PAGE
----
The manuscript attempts to expand knowledge in that arena. While a selection of 51 patients seems small, it is large when it pertains to PeCa patients for whom both clinical outcomes and HPV status are available. Thus is it not surprising that HPV status was not associated with better outcomes in the entire population. As expected from our clinical experience the overwhelming driver of poor outcome was positive nodal status.
HPV status was associated with improved outcome in the cohort of patients with pathologically positive lymph nodes (pN+) patients, as was delivery of chemoradiotherapy. These data do mirror the OPCa experience. Interestingly in the cadre of HPV+ patients, local-regional control was improved by chemoradiation (p=0.038). Absent a survival advantage, we posit this to be due to altered radiosensitivity in the HPV+ cohort. Further genomic analysis is ongoing by our group.
Written by: Zhigang Yuan, MD, Ph.D1, Anna R. Giuliano, Ph.D2, Philippe E. Spiess, MD3, Peter A. S. Johnstone, MD., FACR, FASTRO4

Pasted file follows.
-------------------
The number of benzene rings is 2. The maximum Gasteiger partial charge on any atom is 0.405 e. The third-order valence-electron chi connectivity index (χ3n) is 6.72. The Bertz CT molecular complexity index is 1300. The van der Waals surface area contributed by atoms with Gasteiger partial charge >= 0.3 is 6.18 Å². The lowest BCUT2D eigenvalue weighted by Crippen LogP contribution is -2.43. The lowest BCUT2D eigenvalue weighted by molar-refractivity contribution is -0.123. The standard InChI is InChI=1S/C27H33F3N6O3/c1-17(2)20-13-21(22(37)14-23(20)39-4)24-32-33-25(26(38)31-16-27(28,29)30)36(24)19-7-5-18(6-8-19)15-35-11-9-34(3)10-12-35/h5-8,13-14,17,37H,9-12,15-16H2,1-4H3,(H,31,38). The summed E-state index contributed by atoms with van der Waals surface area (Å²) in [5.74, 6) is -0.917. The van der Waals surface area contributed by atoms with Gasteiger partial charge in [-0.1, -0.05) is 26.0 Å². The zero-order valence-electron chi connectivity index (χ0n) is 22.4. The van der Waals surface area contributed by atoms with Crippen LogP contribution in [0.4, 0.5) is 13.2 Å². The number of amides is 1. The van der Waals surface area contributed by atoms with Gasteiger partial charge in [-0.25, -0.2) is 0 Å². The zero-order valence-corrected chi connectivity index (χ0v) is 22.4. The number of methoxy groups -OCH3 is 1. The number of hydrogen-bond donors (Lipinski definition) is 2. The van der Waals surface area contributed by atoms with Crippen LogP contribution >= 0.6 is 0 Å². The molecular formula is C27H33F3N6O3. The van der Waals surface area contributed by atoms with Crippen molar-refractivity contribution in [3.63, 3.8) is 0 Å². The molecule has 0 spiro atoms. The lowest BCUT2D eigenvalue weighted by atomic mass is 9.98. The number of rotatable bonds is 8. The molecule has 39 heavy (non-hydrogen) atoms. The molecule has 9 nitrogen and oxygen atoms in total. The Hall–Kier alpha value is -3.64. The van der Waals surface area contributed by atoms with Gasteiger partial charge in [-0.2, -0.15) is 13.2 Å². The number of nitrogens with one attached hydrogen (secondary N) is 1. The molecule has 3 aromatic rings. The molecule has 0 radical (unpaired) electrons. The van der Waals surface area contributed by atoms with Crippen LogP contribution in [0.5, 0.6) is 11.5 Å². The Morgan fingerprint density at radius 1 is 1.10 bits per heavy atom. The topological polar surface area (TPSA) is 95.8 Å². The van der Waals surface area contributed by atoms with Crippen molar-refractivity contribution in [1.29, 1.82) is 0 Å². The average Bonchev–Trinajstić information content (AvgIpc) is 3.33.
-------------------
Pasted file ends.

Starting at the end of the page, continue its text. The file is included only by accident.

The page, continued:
1. Department of Radiation Oncology, H Lee Moffitt Cancer Center and Research Institute, Tampa, FL
2. Department of Cancer Epidemiology, H Lee Moffitt Cancer Center and Research Institute, Tampa, FL
3. Department of Genitourinary Oncology, H Lee Moffitt Cancer Center and Research Institute, Tampa, FL
4. Senior Member and Vice Chair, Radiation Oncology, Senior Member, Health Outcomes & Behavior, Department of Radiation Oncology, H Lee Moffitt Cancer Center and Research Institute, Tampa, FL
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